When it comes to public safety vendor management, times have changed—dramatically.A decade and a half ago, information technology (IT) managers and agency leadership dealt principally with a small number of support vendors. Service agreements were simple and easy to understand. Today, in stark contrast, the landscape is much different. The average agency has nearly 30 agreements—covering a plethora of systems—on which to stay current. The vendor support agreements themselves have become dramatically more complex. And many of the personalized relationships that were formed in the past no longer exist. What’s more common today is that customer support is provided by network operations centers or help desks where service and troubleshooting might be addressed by a different technician every time a new ticket is opened.
So, what does it take to be more effective at navigating the complexity of vendor support and management in today’s public safety communications environment? How can you begin to trust your maintenance and service providers again?
It all starts with adjusting your approach in three key areas: building the agreement; managing vendor accountability; and negotiating your agency’s position. Here are some tips:
Building the Support Agreement
Examine one of your service agreements closely and it’s likely that it contains at least one vulnerability we commonly observe. A clearly defined agreement is key, as it serves as the roadmap that sets service and support delivery expectations.
A good place to start is with how the service your agency receives as part of the vendor agreement is described. How detailed is the service description? Does it contain overwhelming or confusing language? Do you see an opportunity to include more detail in the description without increasing its complexity?
Another important aspect is how your support packages are priced. All too often, agencies choose the lump sum pricing packages that commonly are offered by vendors. On the surface, they appear to be less complex than line-item pricing. However, that’s often not the case. Lump sum pricing often comes with ambiguity, making it far more difficult for agencies to hold the vendor accountable in the future.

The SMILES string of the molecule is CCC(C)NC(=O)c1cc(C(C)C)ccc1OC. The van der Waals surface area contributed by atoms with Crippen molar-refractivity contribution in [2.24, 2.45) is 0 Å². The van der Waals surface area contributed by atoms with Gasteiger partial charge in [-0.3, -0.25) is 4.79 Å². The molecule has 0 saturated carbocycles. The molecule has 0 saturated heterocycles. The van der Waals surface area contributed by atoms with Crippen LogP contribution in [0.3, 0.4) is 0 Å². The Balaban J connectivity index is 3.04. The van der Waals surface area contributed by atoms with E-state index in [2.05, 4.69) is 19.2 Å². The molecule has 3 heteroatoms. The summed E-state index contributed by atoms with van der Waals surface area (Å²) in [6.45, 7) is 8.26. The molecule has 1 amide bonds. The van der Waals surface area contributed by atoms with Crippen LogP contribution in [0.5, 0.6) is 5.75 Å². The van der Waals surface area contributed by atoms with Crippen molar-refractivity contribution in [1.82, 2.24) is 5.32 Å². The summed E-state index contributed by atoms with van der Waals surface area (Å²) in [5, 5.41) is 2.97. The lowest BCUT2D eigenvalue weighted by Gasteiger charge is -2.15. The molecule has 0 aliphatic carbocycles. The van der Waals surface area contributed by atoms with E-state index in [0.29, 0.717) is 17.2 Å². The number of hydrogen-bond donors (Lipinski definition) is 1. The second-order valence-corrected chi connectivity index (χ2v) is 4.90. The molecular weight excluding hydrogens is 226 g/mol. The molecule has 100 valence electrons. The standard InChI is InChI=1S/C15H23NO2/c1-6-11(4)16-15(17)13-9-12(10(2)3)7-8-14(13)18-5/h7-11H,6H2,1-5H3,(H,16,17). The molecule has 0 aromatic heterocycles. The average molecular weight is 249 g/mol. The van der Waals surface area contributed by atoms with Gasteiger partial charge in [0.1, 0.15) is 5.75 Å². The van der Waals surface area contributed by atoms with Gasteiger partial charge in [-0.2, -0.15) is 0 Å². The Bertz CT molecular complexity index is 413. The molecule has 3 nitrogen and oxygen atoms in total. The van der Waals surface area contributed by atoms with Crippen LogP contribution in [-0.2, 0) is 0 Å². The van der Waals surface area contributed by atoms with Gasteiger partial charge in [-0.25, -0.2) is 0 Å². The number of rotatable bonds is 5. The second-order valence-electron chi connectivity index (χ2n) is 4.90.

Managing Public Safety Vendor Accountability
Building an effective agreement as discussed above is the key to being able to hold your vendors accountable, specifically when it comes to how they’re performing against clearly defined service level agreements (SLAs).
Ask yourself these questions: are tickets being responded to and resolved within the timeframe promised based on severity level? Do you feel as if your agency is often on its own, attempting to stitch together the information needed to address an IT issue?
We recommend using the Information Technology Infrastructure Library (ITIL) standards to guide how IT services are delivered at your agency. ITIL is a repository of documents that describe a framework of best practices for delivering IT services. The use of standards-based service management practices will help your agency manage risk and build a more stable, adaptable IT environment.
Negotiating Your Agency’s Future Position
This final phase is nearly impossible without knowing the answers to the questions above, and more.
Data-driven negotiations are key to putting agencies in a better position to craft stronger, more cost-effective agreements moving forward that fit their needs. Injecting relevant data into vendor negotiations brings significant insight to the discussion—this tactic is not intended to put the vendor on the defensive, but rather to add context and lead to a better long-term deal for both parties.
Another option is to bring in an outside provider to assist with the vendor negotiation process. Doing so will bring objective oversight to the process that helps agencies shave unnecessary costs from their annual agreements, strengthen service delivery and reduce risk.
Navigating the vendor management process can be challenging and unnerving as more technology enters the public safety environment, adding to the quantity of vendors with which agencies must deal and placing more strain on network environments. The considerations described above will help to build vendor agreements that deliver maximum value to public safety agencies and keep their systems, and the networks supporting them, running smoothly.
You can read more about these tips and learn more by downloading our whitepaper, “How to Navigate the Complexities of Vendor Management in Today’s Environment.”